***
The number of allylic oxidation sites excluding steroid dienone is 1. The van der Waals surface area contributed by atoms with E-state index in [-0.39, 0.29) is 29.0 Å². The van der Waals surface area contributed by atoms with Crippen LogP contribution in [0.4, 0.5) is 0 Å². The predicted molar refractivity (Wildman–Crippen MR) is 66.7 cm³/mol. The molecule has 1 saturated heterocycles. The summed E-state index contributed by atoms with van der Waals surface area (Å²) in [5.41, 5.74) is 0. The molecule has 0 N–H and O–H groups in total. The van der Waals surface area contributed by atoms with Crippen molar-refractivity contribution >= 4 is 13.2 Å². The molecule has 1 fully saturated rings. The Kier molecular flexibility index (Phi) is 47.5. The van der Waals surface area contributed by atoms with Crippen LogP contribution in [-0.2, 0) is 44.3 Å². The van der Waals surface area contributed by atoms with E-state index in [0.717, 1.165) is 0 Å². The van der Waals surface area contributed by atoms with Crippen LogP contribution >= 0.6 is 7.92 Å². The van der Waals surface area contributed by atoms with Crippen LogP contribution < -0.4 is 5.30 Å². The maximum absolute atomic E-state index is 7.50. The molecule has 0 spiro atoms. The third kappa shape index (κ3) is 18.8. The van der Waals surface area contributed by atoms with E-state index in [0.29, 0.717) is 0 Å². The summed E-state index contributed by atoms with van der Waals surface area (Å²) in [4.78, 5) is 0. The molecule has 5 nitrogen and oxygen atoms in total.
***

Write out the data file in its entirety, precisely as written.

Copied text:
The number of allylic oxidation sites excluding steroid dienone is 1. The van der Waals surface area contributed by atoms with E-state index in [-0.39, 0.29) is 29.0 Å². The van der Waals surface area contributed by atoms with Crippen LogP contribution in [0.4, 0.5) is 0 Å². The predicted molar refractivity (Wildman–Crippen MR) is 66.7 cm³/mol. The molecule has 1 saturated heterocycles. The summed E-state index contributed by atoms with van der Waals surface area (Å²) in [5.41, 5.74) is 0. The molecule has 0 N–H and O–H groups in total. The van der Waals surface area contributed by atoms with Crippen molar-refractivity contribution >= 4 is 13.2 Å². The molecule has 1 fully saturated rings. The Kier molecular flexibility index (Phi) is 47.5. The van der Waals surface area contributed by atoms with Crippen LogP contribution in [-0.2, 0) is 44.3 Å². The van der Waals surface area contributed by atoms with E-state index in [0.717, 1.165) is 0 Å². The van der Waals surface area contributed by atoms with Crippen LogP contribution >= 0.6 is 7.92 Å². The van der Waals surface area contributed by atoms with Crippen LogP contribution < -0.4 is 5.30 Å². The maximum absolute atomic E-state index is 7.50. The molecule has 0 spiro atoms. The third kappa shape index (κ3) is 18.8. The van der Waals surface area contributed by atoms with E-state index in [0.29, 0.717) is 0 Å². The summed E-state index contributed by atoms with van der Waals surface area (Å²) in [4.78, 5) is 0. The molecule has 5 nitrogen and oxygen atoms in total.